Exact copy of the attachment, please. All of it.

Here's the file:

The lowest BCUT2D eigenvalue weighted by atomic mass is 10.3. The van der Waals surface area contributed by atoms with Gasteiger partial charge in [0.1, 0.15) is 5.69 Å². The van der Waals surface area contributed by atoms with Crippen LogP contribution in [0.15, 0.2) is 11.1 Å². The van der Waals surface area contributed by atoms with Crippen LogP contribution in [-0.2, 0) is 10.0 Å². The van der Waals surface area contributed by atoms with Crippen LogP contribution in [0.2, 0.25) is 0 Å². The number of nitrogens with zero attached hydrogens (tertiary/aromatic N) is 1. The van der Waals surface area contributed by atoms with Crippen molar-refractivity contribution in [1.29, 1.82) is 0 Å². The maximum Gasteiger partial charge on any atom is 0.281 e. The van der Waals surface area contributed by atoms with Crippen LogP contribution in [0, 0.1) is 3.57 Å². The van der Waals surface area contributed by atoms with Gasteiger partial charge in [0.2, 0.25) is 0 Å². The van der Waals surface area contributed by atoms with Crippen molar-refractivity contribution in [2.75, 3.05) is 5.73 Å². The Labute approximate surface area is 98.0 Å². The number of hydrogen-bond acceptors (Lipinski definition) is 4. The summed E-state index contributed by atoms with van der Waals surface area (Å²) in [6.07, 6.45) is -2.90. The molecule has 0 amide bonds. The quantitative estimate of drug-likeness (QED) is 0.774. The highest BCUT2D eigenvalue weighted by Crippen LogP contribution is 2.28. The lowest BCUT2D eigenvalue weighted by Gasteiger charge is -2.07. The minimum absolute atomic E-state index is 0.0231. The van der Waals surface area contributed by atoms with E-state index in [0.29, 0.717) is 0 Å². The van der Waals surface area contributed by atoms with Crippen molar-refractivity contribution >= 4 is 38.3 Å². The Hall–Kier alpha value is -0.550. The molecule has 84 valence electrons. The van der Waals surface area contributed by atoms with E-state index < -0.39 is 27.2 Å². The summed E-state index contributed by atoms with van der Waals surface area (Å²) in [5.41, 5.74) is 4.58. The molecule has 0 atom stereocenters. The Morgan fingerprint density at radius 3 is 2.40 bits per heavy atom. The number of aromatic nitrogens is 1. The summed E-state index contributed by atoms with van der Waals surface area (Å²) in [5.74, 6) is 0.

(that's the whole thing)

The lowest BCUT2D eigenvalue weighted by atomic mass is 10.3. The van der Waals surface area contributed by atoms with Gasteiger partial charge in [0.1, 0.15) is 5.69 Å². The van der Waals surface area contributed by atoms with Crippen LogP contribution in [0.15, 0.2) is 11.1 Å². The van der Waals surface area contributed by atoms with Crippen LogP contribution in [-0.2, 0) is 10.0 Å². The van der Waals surface area contributed by atoms with Crippen LogP contribution in [0.2, 0.25) is 0 Å². The number of nitrogens with zero attached hydrogens (tertiary/aromatic N) is 1. The van der Waals surface area contributed by atoms with Crippen molar-refractivity contribution in [1.29, 1.82) is 0 Å². The maximum Gasteiger partial charge on any atom is 0.281 e. The van der Waals surface area contributed by atoms with Crippen LogP contribution in [0, 0.1) is 3.57 Å². The van der Waals surface area contributed by atoms with Gasteiger partial charge in [0.2, 0.25) is 0 Å². The van der Waals surface area contributed by atoms with Crippen molar-refractivity contribution in [2.75, 3.05) is 5.73 Å². The Labute approximate surface area is 98.0 Å². The number of hydrogen-bond acceptors (Lipinski definition) is 4. The summed E-state index contributed by atoms with van der Waals surface area (Å²) in [6.07, 6.45) is -2.90. The molecule has 0 amide bonds. The quantitative estimate of drug-likeness (QED) is 0.774. The highest BCUT2D eigenvalue weighted by Crippen LogP contribution is 2.28. The lowest BCUT2D eigenvalue weighted by Gasteiger charge is -2.07. The minimum absolute atomic E-state index is 0.0231. The van der Waals surface area contributed by atoms with E-state index in [0.29, 0.717) is 0 Å². The van der Waals surface area contributed by atoms with Crippen molar-refractivity contribution >= 4 is 38.3 Å². The Hall–Kier alpha value is -0.550. The molecule has 84 valence electrons. The van der Waals surface area contributed by atoms with E-state index < -0.39 is 27.2 Å². The summed E-state index contributed by atoms with van der Waals surface area (Å²) in [5.41, 5.74) is 4.58. The molecule has 0 atom stereocenters. The Morgan fingerprint density at radius 3 is 2.40 bits per heavy atom. The number of aromatic nitrogens is 1. The summed E-state index contributed by atoms with van der Waals surface area (Å²) in [5.74, 6) is 0.